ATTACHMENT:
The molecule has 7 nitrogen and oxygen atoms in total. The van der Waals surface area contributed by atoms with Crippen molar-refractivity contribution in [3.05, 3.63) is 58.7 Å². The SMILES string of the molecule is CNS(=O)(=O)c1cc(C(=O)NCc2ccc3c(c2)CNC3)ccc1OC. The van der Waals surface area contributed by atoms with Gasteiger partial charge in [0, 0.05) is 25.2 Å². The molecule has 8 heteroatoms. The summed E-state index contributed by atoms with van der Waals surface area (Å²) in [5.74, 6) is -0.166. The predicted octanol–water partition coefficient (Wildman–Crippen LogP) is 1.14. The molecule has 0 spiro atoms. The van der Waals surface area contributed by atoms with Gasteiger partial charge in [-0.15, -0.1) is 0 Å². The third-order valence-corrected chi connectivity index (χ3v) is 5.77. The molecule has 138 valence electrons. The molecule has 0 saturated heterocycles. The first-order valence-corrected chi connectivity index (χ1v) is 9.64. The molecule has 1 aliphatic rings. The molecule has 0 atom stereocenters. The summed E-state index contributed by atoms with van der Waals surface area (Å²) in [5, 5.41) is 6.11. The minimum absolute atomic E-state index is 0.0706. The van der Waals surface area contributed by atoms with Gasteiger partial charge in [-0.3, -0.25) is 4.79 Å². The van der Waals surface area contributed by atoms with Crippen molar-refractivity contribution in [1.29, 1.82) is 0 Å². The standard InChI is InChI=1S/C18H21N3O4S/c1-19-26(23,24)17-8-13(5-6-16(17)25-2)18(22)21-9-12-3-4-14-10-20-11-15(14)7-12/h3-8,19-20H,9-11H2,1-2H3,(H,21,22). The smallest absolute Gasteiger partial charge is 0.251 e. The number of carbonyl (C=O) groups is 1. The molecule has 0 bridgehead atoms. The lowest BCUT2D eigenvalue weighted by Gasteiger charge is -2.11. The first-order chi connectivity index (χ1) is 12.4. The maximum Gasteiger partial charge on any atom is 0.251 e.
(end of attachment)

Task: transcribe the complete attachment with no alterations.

The molecule has 7 nitrogen and oxygen atoms in total. The van der Waals surface area contributed by atoms with Crippen molar-refractivity contribution in [3.05, 3.63) is 58.7 Å². The SMILES string of the molecule is CNS(=O)(=O)c1cc(C(=O)NCc2ccc3c(c2)CNC3)ccc1OC. The van der Waals surface area contributed by atoms with Gasteiger partial charge in [0, 0.05) is 25.2 Å². The molecule has 8 heteroatoms. The summed E-state index contributed by atoms with van der Waals surface area (Å²) in [5.74, 6) is -0.166. The predicted octanol–water partition coefficient (Wildman–Crippen LogP) is 1.14. The molecule has 0 spiro atoms. The van der Waals surface area contributed by atoms with Gasteiger partial charge in [-0.15, -0.1) is 0 Å². The third-order valence-corrected chi connectivity index (χ3v) is 5.77. The molecule has 138 valence electrons. The molecule has 0 saturated heterocycles. The first-order valence-corrected chi connectivity index (χ1v) is 9.64. The molecule has 1 aliphatic rings. The molecule has 0 atom stereocenters. The summed E-state index contributed by atoms with van der Waals surface area (Å²) in [5, 5.41) is 6.11. The minimum absolute atomic E-state index is 0.0706. The van der Waals surface area contributed by atoms with Gasteiger partial charge in [-0.3, -0.25) is 4.79 Å². The van der Waals surface area contributed by atoms with Crippen molar-refractivity contribution in [1.29, 1.82) is 0 Å². The standard InChI is InChI=1S/C18H21N3O4S/c1-19-26(23,24)17-8-13(5-6-16(17)25-2)18(22)21-9-12-3-4-14-10-20-11-15(14)7-12/h3-8,19-20H,9-11H2,1-2H3,(H,21,22). The smallest absolute Gasteiger partial charge is 0.251 e. The number of carbonyl (C=O) groups is 1. The molecule has 0 bridgehead atoms. The lowest BCUT2D eigenvalue weighted by Gasteiger charge is -2.11. The first-order chi connectivity index (χ1) is 12.4. The maximum Gasteiger partial charge on any atom is 0.251 e.